Quincy Not Letting Up In Bridge Fight


Quincy officials say they will continue to fight Boston’s plan to rebuild the Long Island Bridge after a state environmental agency issued a permit for the project.

Boston Mayor Marty Walsh unveiled plans to rebuild the bridge – a three-year project with an estimated cost of $92 million – in January 2018. The bridge would connect Moon Island to Long Island, allowing Boston to open a recovery campus on the latter. Quincy officials were quick to oppose the plan after Walsh’s announcement, citing the impact the bridge would have on traffic in the Squantum neighborhood.

The Massachusetts Department of Environmental Protection issued a superseding order of conditions, allowing Boston’s proposal to rebuild the bridge to move forward, Walsh announced Saturday. MassDEP issued its ruling following Boston’s appeal of the Quincy Conservation Commission’s decision to reject the plan to rebuild the bridge, and Quincy’s appeal of the Boston Conservation Commission’s decision to allow the project to move forward.

Ward 6 Councillor William Harris, who represents Squantum, vowed Quincy would press forward in its campaign against the bridge.

“Despite the recent state rulings, the city of Quincy will not stop fighting,” Harris said.

A spokesman for Quincy Mayor Thomas Koch was not immediately available Monday.

Walsh hailed the MassDEP ruling, saying it would allow Boston to proceed with its plan to build a recovery campus on the island.

“Our efforts to create a regional recovery campus on Long Island have always been guided by our fundamental belief that every person deserves a chance at recovery,” Walsh said. “The opioid crisis we’re living goes beyond city lines, and we welcome everyone’s support as we take action to help those suffering find their path to a better life.

“The Long Island Bridge carried the weight of those in need for more than 60 years and it’s our hope that the island will once again serve as the sanctuary it’s meant to be.”

The former Long Island Bridge, which opened in 1951, was closed in 2014 and later demolished. The piers that supported the structure remain in place and Boston plans to re-use them to support the new span. Boston has said the new bridgewould have a 75-year lifespan.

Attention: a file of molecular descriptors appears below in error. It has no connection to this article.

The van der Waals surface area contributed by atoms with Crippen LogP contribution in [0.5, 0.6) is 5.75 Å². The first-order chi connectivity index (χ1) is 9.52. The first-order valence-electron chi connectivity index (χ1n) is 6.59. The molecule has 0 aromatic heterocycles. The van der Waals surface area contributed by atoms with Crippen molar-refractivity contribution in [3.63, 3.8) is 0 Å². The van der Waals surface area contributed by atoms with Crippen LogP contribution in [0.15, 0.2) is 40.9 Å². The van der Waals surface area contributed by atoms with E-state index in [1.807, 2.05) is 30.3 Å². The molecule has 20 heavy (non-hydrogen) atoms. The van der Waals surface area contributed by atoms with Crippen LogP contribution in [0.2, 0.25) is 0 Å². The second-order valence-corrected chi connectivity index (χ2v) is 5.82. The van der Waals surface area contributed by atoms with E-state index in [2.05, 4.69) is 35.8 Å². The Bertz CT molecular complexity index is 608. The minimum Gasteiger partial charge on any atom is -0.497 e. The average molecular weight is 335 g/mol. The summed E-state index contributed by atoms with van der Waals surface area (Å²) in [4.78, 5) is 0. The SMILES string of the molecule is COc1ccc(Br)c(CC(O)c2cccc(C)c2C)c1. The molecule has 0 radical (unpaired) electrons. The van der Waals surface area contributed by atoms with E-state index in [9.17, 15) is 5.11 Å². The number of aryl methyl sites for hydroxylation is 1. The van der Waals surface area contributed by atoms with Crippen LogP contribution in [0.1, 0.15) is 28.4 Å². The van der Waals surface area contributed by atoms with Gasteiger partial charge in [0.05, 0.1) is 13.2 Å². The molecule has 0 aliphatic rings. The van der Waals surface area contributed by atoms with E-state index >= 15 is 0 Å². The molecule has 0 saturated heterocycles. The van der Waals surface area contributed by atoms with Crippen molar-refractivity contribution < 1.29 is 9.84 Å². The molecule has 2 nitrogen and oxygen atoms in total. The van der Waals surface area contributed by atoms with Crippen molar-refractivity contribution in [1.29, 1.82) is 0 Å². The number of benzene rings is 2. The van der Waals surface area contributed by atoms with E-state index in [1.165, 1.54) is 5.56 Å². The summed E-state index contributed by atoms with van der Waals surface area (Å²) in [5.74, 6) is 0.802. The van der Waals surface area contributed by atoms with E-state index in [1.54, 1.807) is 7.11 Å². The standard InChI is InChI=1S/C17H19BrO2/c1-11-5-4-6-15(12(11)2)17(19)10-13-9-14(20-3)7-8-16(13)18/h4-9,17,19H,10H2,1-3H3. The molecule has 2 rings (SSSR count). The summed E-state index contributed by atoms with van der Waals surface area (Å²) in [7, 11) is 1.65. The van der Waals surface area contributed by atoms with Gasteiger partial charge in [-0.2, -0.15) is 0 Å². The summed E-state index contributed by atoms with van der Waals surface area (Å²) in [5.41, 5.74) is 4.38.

Boston officials said they considered using a ferry to access the island – something Quincy officials have said would be preferable to rebuilding the bridge – but determined such a service would not be feasible.

“After examining a ferry service, city of Boston engineers and consultants determined that this is not an adequate option given the environmental impact, cost, and typical timeline for implementation, and more importantly, the inability of a ferry to support the required public safety services for a public health campus,” Walsh’s office said in a statement.

Boston is planning an innovative and holistic recovery campus on Long Island that will expand essential recovery services for the region, fill gaps in the continuum of care and utilize the natural environment to provide a healing space, Walsh’s office said. Boston has contracted with Gensler and Ascension Recovery Services to identify the types of services, resources and treatment options that would be best suited for the island and create a master plan for the recovery campus.

Harris has drafted a letter to Norfolk County District Attorney Michael Morrissey and Suffolk County District Attorney Rachael Rollins, asking prosecutors to investigate if Native American remains from Deer Island were dumped in Quincy in the 1990s.

Harris said he is concerned Native American burial grounds on Long Island from the 1670s, when Native Americans were interned on the island during King Philip’s War, could be disturbed by Boston’s plan.

“I am also concerned that if the past circumstances of what happened in the city of Quincy in 1994 are not addressed, concerns which we as officials representing the city of Quincy have both a right and a responsibility to see set straight, the past could be repeated with regard to the other Boston Harbor Islands Indian burial grounds, such as on Long Island,” Harris said.

William Isenberg, who is challenging Harris in this year’s municipal election, called the plan to open the recovery campus on Long Island “misguided.”

“As a public defender who has sought justice on behalf of hundreds of our neighbors who suffer from substance-use disorder, I urge Mayor Walsh not to throw good money after bad by continuing his misguided quest to place a recovery campus on Long Island,” Isenberg said in a statement.

“Modern treatment models favor community-based recovery, which continues to integrate those suffering from SUD rather than, literally, isolating them on an island. Further, our neighbors need beds immediately. Not after untold years of construction – today. Rather than continue to throw resources at each other in court, Quincy and Boston should join forces to find data-driven solutions to the opiate crisis. Forcing this ill-conceived venture is completely counterproductive.”

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